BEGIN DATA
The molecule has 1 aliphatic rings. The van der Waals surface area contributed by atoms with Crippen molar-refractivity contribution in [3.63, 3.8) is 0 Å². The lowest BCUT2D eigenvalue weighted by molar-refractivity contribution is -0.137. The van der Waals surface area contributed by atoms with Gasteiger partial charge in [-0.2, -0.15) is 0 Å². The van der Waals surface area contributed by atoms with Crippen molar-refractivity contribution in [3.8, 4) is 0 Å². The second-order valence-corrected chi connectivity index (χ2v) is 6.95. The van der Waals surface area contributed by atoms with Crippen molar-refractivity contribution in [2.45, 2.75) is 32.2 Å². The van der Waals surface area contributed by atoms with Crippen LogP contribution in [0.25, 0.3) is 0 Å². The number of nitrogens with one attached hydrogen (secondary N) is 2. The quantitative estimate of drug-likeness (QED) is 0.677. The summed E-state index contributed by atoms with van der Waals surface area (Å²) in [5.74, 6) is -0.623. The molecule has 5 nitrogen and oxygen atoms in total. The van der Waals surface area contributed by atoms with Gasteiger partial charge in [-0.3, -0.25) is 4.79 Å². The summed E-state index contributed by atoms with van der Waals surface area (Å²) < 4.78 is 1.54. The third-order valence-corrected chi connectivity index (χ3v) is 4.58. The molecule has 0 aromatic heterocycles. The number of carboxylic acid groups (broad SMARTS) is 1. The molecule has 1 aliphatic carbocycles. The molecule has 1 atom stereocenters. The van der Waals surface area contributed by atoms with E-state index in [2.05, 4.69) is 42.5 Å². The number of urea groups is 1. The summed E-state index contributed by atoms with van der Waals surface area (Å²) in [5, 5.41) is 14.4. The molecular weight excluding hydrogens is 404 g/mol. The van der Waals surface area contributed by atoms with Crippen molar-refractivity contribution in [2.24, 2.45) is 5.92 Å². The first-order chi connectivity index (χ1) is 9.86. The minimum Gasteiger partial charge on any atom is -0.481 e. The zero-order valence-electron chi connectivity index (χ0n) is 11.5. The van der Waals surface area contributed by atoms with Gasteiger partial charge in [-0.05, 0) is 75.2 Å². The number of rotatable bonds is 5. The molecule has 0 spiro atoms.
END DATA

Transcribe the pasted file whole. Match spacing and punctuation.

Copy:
The molecule has 1 aliphatic rings. The van der Waals surface area contributed by atoms with Crippen molar-refractivity contribution in [3.63, 3.8) is 0 Å². The lowest BCUT2D eigenvalue weighted by molar-refractivity contribution is -0.137. The van der Waals surface area contributed by atoms with Gasteiger partial charge in [-0.2, -0.15) is 0 Å². The van der Waals surface area contributed by atoms with Crippen molar-refractivity contribution in [3.8, 4) is 0 Å². The second-order valence-corrected chi connectivity index (χ2v) is 6.95. The van der Waals surface area contributed by atoms with Crippen molar-refractivity contribution in [2.45, 2.75) is 32.2 Å². The van der Waals surface area contributed by atoms with Crippen LogP contribution in [0.25, 0.3) is 0 Å². The number of nitrogens with one attached hydrogen (secondary N) is 2. The quantitative estimate of drug-likeness (QED) is 0.677. The summed E-state index contributed by atoms with van der Waals surface area (Å²) in [5.74, 6) is -0.623. The molecule has 5 nitrogen and oxygen atoms in total. The van der Waals surface area contributed by atoms with Gasteiger partial charge in [-0.3, -0.25) is 4.79 Å². The summed E-state index contributed by atoms with van der Waals surface area (Å²) < 4.78 is 1.54. The third-order valence-corrected chi connectivity index (χ3v) is 4.58. The molecule has 0 aromatic heterocycles. The number of carboxylic acid groups (broad SMARTS) is 1. The molecule has 1 aliphatic carbocycles. The molecule has 1 atom stereocenters. The van der Waals surface area contributed by atoms with E-state index in [2.05, 4.69) is 42.5 Å². The number of urea groups is 1. The summed E-state index contributed by atoms with van der Waals surface area (Å²) in [5, 5.41) is 14.4. The molecular weight excluding hydrogens is 404 g/mol. The van der Waals surface area contributed by atoms with Crippen molar-refractivity contribution in [2.24, 2.45) is 5.92 Å². The first-order chi connectivity index (χ1) is 9.86. The minimum Gasteiger partial charge on any atom is -0.481 e. The zero-order valence-electron chi connectivity index (χ0n) is 11.5. The van der Waals surface area contributed by atoms with Gasteiger partial charge in [-0.05, 0) is 75.2 Å². The number of rotatable bonds is 5. The molecule has 0 spiro atoms.